Bill Gates predicts the future
The legendary technologist was recently asked to describe inventions that will change the world (for the better that is). Here are my takeaways.
A few weeks ago, the MIT Technology Review invited Bill Gates to be the first guest curator of its 10 Breakthrough Technologies. He chose “things that not only will create headlines in 2019 but captured this moment in technological history”.
Here are my takeaways.
Ingestible sensors and smart pills
The human gut is 30-foot-long. For a long time, doctors have been trying to decode the dark, slimy tube probing both ends with cameras and scopes and liters of oral contrast liquid. But things are changing.
Ingestible sensors (pill-sized electronics that ping one’s smartphone with data after you defecate and swallow have started to arrive on the market). They don’t do much for now; these mostly measure pH, temperature, and pressure or monitor if patients have taken their medication. Researchers are working on new sensing technologies to detect a wider range of medical molecules.
Personalized cancer vaccines
Scientists and clinicians have developed a technology that reliably defines the neoantigens (foreign protein fragments recognized by the immune system) in a patient’s cancer.
Once neoantigens have been identified, teams can identify peptides (strings of amino acids) which can be used to create a vaccine to stimulate a protective immune system response. The information in a patient’s cancer is utilized to boost the immune system to initiate a stronger response from both cytotoxic and “helper” T cells (white blood cells that collaborate to eliminate cancer cells).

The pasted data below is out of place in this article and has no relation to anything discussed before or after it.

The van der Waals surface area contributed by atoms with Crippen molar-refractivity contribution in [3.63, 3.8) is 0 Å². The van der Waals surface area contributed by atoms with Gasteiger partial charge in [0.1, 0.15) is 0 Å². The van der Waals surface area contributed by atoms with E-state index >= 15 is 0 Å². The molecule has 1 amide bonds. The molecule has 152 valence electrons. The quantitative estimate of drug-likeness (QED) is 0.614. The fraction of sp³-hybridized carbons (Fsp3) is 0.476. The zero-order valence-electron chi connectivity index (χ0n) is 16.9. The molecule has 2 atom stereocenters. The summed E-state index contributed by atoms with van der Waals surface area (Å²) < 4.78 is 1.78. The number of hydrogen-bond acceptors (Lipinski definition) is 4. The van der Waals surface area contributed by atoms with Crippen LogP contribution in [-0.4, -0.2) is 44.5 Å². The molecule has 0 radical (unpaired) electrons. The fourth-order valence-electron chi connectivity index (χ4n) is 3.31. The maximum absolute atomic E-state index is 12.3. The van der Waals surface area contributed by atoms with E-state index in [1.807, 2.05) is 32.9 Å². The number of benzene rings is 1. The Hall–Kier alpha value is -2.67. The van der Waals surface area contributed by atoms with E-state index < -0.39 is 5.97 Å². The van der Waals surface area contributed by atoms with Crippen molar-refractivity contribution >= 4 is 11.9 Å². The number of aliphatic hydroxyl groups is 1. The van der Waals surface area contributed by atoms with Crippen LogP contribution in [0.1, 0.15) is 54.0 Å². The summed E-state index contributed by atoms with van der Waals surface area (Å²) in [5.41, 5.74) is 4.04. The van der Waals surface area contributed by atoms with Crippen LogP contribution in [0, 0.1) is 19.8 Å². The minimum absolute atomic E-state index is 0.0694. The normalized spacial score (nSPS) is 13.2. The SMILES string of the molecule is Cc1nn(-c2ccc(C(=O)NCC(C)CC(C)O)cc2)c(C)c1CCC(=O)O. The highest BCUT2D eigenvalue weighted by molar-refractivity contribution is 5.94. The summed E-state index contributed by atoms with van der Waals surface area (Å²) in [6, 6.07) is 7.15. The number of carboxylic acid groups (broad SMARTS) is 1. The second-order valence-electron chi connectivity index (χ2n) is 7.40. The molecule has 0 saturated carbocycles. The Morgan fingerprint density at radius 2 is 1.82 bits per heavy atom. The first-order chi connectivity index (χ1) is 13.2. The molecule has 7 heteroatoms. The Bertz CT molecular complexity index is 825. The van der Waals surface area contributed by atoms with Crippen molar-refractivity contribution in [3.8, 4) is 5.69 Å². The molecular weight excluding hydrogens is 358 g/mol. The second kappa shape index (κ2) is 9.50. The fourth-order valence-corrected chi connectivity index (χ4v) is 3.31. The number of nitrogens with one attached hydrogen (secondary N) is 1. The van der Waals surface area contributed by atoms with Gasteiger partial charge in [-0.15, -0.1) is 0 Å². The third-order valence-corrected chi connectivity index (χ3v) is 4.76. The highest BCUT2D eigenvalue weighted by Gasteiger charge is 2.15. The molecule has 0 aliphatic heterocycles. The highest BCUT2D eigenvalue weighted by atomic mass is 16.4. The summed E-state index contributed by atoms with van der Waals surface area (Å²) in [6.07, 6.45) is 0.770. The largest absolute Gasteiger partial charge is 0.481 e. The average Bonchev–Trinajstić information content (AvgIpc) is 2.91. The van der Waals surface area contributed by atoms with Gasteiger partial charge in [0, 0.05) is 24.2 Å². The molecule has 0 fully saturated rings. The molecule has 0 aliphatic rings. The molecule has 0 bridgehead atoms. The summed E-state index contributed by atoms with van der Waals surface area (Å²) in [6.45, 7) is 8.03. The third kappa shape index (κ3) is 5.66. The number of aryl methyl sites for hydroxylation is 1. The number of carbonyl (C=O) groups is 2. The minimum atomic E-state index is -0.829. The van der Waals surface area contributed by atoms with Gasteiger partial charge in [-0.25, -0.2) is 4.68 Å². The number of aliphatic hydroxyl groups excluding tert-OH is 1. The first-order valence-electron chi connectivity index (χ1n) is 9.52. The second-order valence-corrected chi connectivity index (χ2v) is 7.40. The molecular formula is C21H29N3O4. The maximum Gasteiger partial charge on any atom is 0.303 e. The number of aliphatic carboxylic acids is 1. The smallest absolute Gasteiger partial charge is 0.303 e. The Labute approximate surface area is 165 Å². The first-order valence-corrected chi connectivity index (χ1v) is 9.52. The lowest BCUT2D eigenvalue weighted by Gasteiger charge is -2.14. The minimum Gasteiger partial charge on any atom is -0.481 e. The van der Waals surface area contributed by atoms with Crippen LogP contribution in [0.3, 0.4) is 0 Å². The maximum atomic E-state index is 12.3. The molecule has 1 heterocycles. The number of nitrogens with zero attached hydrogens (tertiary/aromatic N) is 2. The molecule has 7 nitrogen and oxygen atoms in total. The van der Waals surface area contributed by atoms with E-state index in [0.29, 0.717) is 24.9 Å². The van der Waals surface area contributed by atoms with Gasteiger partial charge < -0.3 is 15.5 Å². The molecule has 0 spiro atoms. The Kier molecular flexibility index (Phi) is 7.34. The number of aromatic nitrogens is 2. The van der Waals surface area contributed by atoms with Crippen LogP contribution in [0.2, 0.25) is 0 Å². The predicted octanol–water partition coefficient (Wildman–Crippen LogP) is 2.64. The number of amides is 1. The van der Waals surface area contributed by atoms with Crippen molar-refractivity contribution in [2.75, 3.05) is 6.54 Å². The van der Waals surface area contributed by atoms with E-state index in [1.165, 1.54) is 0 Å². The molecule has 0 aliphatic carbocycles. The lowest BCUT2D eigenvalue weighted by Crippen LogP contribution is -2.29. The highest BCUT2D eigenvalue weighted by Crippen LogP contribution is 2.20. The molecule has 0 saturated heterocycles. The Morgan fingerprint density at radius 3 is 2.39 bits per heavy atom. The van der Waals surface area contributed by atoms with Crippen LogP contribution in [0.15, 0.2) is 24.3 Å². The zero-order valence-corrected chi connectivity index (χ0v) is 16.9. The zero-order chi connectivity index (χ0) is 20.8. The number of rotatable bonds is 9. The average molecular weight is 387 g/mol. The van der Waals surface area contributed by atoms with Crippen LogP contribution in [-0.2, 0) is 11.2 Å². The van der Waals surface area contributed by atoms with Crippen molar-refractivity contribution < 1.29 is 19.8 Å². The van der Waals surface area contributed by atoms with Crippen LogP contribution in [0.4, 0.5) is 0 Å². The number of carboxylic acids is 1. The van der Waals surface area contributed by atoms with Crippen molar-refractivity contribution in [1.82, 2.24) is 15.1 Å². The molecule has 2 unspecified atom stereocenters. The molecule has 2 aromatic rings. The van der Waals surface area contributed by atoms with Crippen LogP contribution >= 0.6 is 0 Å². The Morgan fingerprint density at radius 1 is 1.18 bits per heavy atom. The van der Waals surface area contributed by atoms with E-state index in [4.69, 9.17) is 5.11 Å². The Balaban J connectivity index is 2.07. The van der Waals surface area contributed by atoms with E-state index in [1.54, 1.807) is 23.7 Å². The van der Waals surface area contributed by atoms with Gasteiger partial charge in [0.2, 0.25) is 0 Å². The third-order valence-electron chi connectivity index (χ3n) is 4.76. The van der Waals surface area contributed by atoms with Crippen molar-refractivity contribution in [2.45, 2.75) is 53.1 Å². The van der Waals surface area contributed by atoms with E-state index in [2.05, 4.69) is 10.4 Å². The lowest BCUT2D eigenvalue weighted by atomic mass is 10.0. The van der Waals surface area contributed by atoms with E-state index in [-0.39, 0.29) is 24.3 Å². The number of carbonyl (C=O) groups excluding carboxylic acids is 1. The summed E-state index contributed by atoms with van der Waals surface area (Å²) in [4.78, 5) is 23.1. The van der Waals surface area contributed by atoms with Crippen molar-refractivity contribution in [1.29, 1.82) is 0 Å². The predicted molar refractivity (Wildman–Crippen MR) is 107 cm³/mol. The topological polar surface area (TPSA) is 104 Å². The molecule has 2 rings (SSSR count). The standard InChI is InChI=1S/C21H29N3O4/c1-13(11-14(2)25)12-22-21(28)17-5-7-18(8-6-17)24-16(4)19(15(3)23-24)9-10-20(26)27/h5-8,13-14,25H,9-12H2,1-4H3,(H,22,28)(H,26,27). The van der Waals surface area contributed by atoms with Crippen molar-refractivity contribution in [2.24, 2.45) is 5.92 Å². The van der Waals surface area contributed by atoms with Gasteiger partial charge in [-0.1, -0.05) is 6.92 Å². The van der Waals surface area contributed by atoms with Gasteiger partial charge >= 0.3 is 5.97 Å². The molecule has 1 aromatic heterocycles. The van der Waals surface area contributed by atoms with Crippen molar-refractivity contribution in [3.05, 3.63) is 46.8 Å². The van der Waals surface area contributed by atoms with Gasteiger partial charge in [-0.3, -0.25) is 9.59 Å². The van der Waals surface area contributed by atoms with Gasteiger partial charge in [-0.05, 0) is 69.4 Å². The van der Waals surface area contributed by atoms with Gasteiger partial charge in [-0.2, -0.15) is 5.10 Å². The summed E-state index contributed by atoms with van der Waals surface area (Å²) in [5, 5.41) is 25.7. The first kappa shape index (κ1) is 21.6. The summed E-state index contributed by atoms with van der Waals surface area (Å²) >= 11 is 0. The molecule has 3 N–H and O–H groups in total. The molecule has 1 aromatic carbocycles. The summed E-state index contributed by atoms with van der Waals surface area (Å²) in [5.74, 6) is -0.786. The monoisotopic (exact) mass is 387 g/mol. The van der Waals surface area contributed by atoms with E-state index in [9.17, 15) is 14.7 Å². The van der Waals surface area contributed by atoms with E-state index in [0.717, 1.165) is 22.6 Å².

ECG on your wrist
When Apple launched the fourth version of its smartwatch (Apple Watch), a new selling point was not a feature we tend to associate with a “smart wearable”. The company added a feature that had only recently arrived in the form of consumer devices: an electrocardiograph (ECG), a device conceived to monitor the heart’s electrical activity.
Doing an ECG through such is super easy, non-intrusive and always available to you (as long as you wear the watch): launch an app, place your finger on the crown of the watch, and… wait. For 30 seconds, the electrical activity of your heart will draw a red trace across the watch’s screen.
Predicting premature birth
Premature birth is the most serious health risk facing moms and babies. It concerns all ethnic, racial and socio-economic groups and affects 15 million babies and their moms of all ages every year around the globe. No one currently seems to be able to predict which women will deliver their babies early and which will carry their babies to term.
New research indicates that a simple blood test identifiying biomarkers in the mother’s blood could be a cost-effective and accurate predictor of which pregnancies will end prematurely. Moreover, this given test is proving to be an accurate predictor of gestational age (as accurate as an ultrasound but at a lower cost).
Good stuff! If you have time to spare, I highly recommend you check out Visual Capitalist’s infographic entitled “The 10 Breakthrough Technologies of 2019” which captures all Gates’ picks.